Villa of the Quintili

Purchased from the heirs of the Torlonia family in 1985, the Villa of the Quintili is one of the most archeologically abundant areas and one of the most extensive villas on the outskirts of Rome.The initial excavations of the villa took place in the last quarter of the 18th century, when Pope Pius VI sponsored a series of investigations with a view to enriching the Pio-Clementino Museum. These excavations yielded works of art such as the “Braschi Venus”, the Children with the Goose, busts of philosophers and emperors, columns of marble from the East and Africa, entire mosaic floors and precious wall and floor coverings in coloured pieces of marble.

Since 1797 the history of the villa has been associated with the Torlonia family, who launched systematic excavations of the area under various architects from 1828 onwards. The area which can presently be visited extends from the Via Appia Nuova to the Via Appia Antica, which was the original entrance. The most private spaces for family and staff stretched back to the current Via Appia Nuova, looking over the open countryside and the Statuario valley and featuring cryptoportici, service areas and small bath houses built on terraces, creating a remarkable scenographic effect which has finally been partially recovered.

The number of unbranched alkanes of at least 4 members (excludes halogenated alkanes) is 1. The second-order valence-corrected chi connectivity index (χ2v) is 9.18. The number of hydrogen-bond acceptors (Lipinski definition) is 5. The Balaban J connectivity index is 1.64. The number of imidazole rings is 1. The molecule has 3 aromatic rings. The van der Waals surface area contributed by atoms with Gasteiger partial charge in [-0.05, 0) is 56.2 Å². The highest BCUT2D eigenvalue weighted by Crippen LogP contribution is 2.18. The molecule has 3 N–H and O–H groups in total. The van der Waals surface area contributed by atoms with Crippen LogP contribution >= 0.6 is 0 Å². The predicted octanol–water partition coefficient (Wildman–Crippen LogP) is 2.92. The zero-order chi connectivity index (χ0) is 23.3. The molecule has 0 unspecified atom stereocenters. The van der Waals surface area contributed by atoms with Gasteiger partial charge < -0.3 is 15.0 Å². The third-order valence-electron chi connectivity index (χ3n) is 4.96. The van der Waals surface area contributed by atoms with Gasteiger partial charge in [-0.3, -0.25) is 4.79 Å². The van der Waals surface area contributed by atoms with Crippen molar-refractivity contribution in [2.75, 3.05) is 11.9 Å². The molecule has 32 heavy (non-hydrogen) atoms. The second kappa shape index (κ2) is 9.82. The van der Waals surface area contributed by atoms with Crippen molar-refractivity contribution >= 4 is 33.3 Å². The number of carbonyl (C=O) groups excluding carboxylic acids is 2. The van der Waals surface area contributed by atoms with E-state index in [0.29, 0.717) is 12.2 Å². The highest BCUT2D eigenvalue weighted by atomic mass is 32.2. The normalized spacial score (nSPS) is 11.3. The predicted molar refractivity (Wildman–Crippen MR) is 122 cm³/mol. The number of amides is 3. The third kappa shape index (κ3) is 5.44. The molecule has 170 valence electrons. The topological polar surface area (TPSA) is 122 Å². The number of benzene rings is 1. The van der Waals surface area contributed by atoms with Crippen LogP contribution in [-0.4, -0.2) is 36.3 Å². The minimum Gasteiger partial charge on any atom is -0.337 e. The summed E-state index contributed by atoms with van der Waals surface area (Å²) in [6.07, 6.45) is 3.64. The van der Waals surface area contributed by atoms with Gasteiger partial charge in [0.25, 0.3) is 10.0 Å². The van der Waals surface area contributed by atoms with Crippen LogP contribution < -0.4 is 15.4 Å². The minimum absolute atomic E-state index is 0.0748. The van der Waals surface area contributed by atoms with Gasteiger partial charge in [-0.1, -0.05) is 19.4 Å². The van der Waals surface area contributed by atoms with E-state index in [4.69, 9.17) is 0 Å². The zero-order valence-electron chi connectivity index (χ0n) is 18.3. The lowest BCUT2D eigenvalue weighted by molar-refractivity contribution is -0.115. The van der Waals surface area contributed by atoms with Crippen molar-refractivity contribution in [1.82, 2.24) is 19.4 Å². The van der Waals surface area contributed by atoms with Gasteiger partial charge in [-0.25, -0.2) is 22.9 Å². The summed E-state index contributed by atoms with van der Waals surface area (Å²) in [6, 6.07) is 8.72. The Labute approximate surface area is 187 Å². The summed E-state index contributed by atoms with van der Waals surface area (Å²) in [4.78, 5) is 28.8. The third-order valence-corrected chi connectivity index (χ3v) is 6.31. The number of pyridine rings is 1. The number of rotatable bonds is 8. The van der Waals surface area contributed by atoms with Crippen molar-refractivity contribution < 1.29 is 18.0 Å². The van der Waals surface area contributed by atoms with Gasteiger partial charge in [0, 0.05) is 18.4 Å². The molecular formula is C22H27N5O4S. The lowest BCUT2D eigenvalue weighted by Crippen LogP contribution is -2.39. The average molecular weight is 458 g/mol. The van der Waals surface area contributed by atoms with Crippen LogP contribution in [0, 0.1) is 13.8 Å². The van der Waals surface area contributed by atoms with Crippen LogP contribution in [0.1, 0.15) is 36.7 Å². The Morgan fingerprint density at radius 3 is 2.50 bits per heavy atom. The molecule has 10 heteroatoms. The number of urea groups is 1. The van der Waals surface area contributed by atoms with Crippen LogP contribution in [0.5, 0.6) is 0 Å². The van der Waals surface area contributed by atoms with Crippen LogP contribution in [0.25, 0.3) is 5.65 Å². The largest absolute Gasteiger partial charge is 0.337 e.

The most imposing structures belong to the baths sector. At the entrance on Via Appia Nuova there is a visitors’ centre and a small museum has been set up in the former stables of the modern farmhouse, displaying interesting findings from excavations which took place in the early decades of the 20th century.

Information and Addresses
Address Via Appia Nuova, 1092
Visiting Hours Every day from 9.00 am to an hour before sunset, Closed Monday
Telephone: 06 39967700
Price € 6,00; concessions € 3,00